Fourthly, it seems a good plan to the PX4 firmware team to ensure the MPU9250's internal I2C is disabled before altering the registers (here, function MPU9250_mag::set_passthrough()).

The whole process then becomes

  1. reset /CS
  2. sleep 100 μs
  3. set I2C_SLV_EN to 0 in I2C_SLV0_CTRL
  4. set /CS
  5. reset /CS
  6. sleep 100 μs
  7. tell the MPU9250 to set I2C_SLV_RNW to 1 and I2C_ID to the AK8963's I2C address in I2C_SLV0_ADDR
  8. set /CS
  9. reset /CS
  10. sleep 100 μs
  11. tell the MPU9250 to set the register number for WIA (0) in I2C_SLV0_REG
  12. set /CS
  13. reset /CS
  14. sleep 100 μs
  15. tell the MPU9250 to set I2C_SLV_EN to 1 and I2C_SLV_LENG to the number of bytes to be transferred (1) in I2C_SLV0_CTRL
  16. set /CS
  17. wait for the data to be transferred, 25 μs/byte + 400 μs
  18. reset /CS
  19. sleep 100 μs
  20. set I2C_SLV_EN to 0 in I2C_SLV0_CTRL -->
  21. set /CS
  22. reset /CS
  23. sleep 100 μs
  24. tell the MPU9250 to read 1 byte starting at EXT_SENS_DATA
  25. set /CS

Issues

Measurement rate

The MPU9250, set to a digital low-pass filter bandwidth of 184 Hz or lower, generates a new reading every millisecond. You don't need to read it this often, of course. The AK8963 can cycle at 10 Hz or 100 Hz, and doesn't seem to like to be read more often than once every 20 ms.

Performance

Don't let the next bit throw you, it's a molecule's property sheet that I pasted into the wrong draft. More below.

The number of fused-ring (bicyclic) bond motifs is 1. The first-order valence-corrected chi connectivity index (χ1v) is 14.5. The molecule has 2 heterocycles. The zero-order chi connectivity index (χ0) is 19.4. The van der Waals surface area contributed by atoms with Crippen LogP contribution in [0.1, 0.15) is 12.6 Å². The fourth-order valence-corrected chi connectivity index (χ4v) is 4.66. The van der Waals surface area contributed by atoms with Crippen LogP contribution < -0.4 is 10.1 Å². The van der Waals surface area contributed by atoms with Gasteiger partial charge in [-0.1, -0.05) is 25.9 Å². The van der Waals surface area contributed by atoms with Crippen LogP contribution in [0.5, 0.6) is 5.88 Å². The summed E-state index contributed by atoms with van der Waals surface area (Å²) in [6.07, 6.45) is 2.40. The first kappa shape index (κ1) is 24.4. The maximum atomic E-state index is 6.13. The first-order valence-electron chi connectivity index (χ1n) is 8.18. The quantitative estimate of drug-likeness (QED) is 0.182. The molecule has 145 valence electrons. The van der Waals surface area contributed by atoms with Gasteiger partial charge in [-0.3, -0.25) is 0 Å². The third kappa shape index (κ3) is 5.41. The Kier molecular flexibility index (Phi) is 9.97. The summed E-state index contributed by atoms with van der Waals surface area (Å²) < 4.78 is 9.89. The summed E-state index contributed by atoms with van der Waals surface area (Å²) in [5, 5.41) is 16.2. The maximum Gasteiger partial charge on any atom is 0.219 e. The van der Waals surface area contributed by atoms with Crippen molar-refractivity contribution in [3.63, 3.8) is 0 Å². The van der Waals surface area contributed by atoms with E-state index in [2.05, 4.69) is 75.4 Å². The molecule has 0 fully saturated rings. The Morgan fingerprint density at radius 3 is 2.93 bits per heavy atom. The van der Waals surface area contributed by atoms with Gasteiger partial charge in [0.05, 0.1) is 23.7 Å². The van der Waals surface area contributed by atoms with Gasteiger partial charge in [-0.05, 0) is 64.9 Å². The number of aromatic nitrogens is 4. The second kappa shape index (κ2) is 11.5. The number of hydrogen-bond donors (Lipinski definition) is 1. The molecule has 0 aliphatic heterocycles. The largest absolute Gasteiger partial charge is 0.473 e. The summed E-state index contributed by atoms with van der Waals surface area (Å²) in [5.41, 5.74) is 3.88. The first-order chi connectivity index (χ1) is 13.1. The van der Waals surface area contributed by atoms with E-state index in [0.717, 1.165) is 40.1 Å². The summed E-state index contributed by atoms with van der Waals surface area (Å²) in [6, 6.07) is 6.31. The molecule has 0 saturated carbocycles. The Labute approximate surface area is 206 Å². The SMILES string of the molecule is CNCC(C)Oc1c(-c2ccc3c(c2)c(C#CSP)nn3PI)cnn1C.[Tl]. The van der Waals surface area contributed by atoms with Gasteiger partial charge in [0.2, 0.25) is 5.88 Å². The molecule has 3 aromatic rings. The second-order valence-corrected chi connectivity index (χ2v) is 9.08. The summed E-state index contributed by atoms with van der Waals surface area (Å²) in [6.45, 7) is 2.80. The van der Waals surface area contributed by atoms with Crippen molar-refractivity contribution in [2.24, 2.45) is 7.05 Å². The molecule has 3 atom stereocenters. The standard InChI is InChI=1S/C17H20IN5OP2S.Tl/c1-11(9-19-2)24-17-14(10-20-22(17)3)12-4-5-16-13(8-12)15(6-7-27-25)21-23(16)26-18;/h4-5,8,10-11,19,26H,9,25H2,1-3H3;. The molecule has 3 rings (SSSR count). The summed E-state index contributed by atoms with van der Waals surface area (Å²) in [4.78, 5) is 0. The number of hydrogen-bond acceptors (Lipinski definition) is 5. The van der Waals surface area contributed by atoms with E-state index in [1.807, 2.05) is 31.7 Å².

Related to the complexity of the SPI interface, particularly to the AK8963, the overall sleep time to read the magnetometer data is over a millisecond, in (mostly) 100 μs chunks. The current implementation of the sleep is a busy-wait loop rather than an Ada delay until, because the clock tick in the RTS is set to 1 ms.

Self-test

The acceleration/gyro self-test is satisfactory. I haven't been able to get the AK8963 self-test to pass, however (the Z value is out of spec, both on the AdaRacer board and on a breakout board connected to an STM32F407-Disco).

Values

The acceleration values seem satisfactory ("down" reads -1 g, as you'd expect given that the chip is on the underside of the AdaRacer board). The gyro values certainly change as the board is moved! However, the magnetometer readings ...

A magnetic field caculator for my Lat/Long (51.749910, -2.212471) (relishing.elastic.tungsten at what3words.com if you're interested) shows that the total field strength should be 48,754 nT (487 mG). The breakout board noted above gives a reading of 498 mG, but the AdaRacer board gives 971 mG! Perhaps there's some magnetic component on the board?

Software

The software as tested is on Github and, for AdaPilot people, my personal repository, in both cases at tag report-2016-10-08.

Way ahead

Performance

The main problem is the lengthy time (more than a milliseond of CPU) to read the AK8963 data. Possible approaches include

  1. decreasing the Ada tick rate to 100 μs
  2. using one of the MCU's timers to manage short intervals
  3. using the MPU9250 FIFO

Of these, the least intrusive may be using the FIFO, but the description in the Register Map is quite opaque; also, the FIFO isn't used in the PIX4 Firmware.

Magnetometer

The self-test is failing.

The AdaRacer board is returning twice the expected value. This may be a calibration issue? I'm not sure how this is done (hints about waving the device around in a figure 8?).

Anyway, more evidence required!